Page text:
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PNG Has Finally "Made It," Claims O'Reilly AuthorJun 24, 1999, 17:18 (4 Talkback[s])
Sebastopol, CA--"Designed as an open-source format to replace GIF (which uses a proprietary compression scheme for which software makers must pay a licensing fee), PNG is better, smaller, more extensible, and--best of all--free," says Greg Roelofs. "PNG has finally achieved the broad level of industry backing in which its support is taken for granted; applications are criticized for NOT supporting PNG." Roelofs is one of the designers of PNG (Portable Network Graphics) and the author of the just-released O'Reilly book, "PNG: The Definitive Guide".
PNG is an elegant and feature-rich image format that has recently achieved broad industry support. PNG is supported by major software like Macromedia Fireworks, Adobe Photoshop, Microsoft Office, Netscape Navigator, and Microsoft Internet Explorer. "It takes about four years --sometimes more-- for a new computer image format to become widely accepted" says Roelofs, "This was true of GIF, TIFF, JPEG/JFIF and now PNG, and it will presumably hold for newcomers such as JPEG 2000 and the W3C's vector format, SVG. Since this effect was first observed by Tom Lane--principal authorof libjpeg, member of the TIFF Advisory Committee, and another of PNG's designers--I refer to it as "Lane's Law of Image Formats."
PNG is similar to the GIF and TIFF formats but with a number of designer-friendly improvements. It is anticipated to quickly become the preferred file format for color- critical web images and high-quality graphics interchange. And because of features such as lossless compression, alpha transparency (variable levels of transparency), and a wide range of color depths, PNG is expected to supplant GIF as the standard web format for even non-critical images. Even animated GIFs may soon be supplanted by MNG, which is the animated version of PNG and which was just recently frozen as a specification (Roleofs covers the MNG in Chapter 12 of his new book). PNG also provides direct support for gamma correction, the cross-platform control of image "brightness," and embedded text annotations such as author and copyright info.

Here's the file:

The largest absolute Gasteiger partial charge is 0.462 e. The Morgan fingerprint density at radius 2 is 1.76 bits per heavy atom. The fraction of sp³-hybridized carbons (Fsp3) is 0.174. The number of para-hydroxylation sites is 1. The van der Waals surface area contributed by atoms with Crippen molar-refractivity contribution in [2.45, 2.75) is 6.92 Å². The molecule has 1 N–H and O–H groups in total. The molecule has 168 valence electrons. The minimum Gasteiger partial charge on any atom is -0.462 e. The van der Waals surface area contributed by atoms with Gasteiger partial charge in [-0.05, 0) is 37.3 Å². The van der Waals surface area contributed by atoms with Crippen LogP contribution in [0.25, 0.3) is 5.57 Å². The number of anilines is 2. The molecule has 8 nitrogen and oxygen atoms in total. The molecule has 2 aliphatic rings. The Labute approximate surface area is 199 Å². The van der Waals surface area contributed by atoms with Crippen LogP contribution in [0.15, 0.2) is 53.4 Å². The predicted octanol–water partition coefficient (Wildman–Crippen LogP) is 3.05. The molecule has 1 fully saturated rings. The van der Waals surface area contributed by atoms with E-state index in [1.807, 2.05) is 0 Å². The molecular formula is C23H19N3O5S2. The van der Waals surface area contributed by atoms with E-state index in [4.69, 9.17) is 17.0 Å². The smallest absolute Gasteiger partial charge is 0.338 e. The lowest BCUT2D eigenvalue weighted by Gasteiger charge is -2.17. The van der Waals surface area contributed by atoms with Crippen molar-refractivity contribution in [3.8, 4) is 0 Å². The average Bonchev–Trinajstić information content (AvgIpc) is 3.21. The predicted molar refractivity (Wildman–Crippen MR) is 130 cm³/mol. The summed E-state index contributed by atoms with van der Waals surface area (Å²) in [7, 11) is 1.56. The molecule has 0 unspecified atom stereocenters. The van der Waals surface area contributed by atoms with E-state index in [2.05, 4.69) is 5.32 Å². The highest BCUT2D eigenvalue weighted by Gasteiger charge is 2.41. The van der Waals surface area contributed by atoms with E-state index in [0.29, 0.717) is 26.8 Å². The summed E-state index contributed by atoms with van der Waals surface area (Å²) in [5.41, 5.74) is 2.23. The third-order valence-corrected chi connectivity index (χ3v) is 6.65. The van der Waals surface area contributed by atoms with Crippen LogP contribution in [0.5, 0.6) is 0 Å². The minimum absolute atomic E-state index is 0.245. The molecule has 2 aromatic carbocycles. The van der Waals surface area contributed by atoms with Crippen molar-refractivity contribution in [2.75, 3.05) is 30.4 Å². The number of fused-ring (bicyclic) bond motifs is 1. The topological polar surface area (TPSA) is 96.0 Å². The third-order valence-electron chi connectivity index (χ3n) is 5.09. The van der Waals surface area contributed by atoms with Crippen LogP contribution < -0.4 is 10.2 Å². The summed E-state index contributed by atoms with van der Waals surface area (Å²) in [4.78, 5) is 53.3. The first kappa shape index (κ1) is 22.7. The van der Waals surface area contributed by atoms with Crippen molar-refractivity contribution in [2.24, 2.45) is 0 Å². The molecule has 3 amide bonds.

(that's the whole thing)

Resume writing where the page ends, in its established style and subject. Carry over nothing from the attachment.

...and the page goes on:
"PNG: The Definitive Guide" is the first book devoted exclusively to teaching and documenting this important new format. It is an indispensable compendium for Web content developers and is full of examples, application information, and practical hands-on advice. "PNG: The Definitive Guide" is also essential for programmers who want to add full PNG support their own applications. It focuses on implementing PNG with the libpng C library and steps through three complete demo programs, discussing key elements of each and noting alternative approaches wherever appropriate. The book includes explanations of important improvements with PNG, such as gamma correction and the standard color spaces for precise reproduction of image colors on a wide range of systems.
"The PNG format is one step in the evolution of portable, robust image formats. With good, ubiquitous support just around the corner in web browsers, and support in image-viewing and editing applications not merely common but actually expected by customers, PNG's future is bright," says Roelofs.
For more information about the book, including Table of Contents, index, author bio, and sample chapter, see: http://www.oreilly.com/catalog/pngdefg/
PNG: The Definitive Guide By Greg Roelofs 1st Edition June 1999 (US) 1-56592-542-4, 344 pages, $32.95 (US) firstname.lastname@example.org 1-800-998-9938 http://www.oreilly.com
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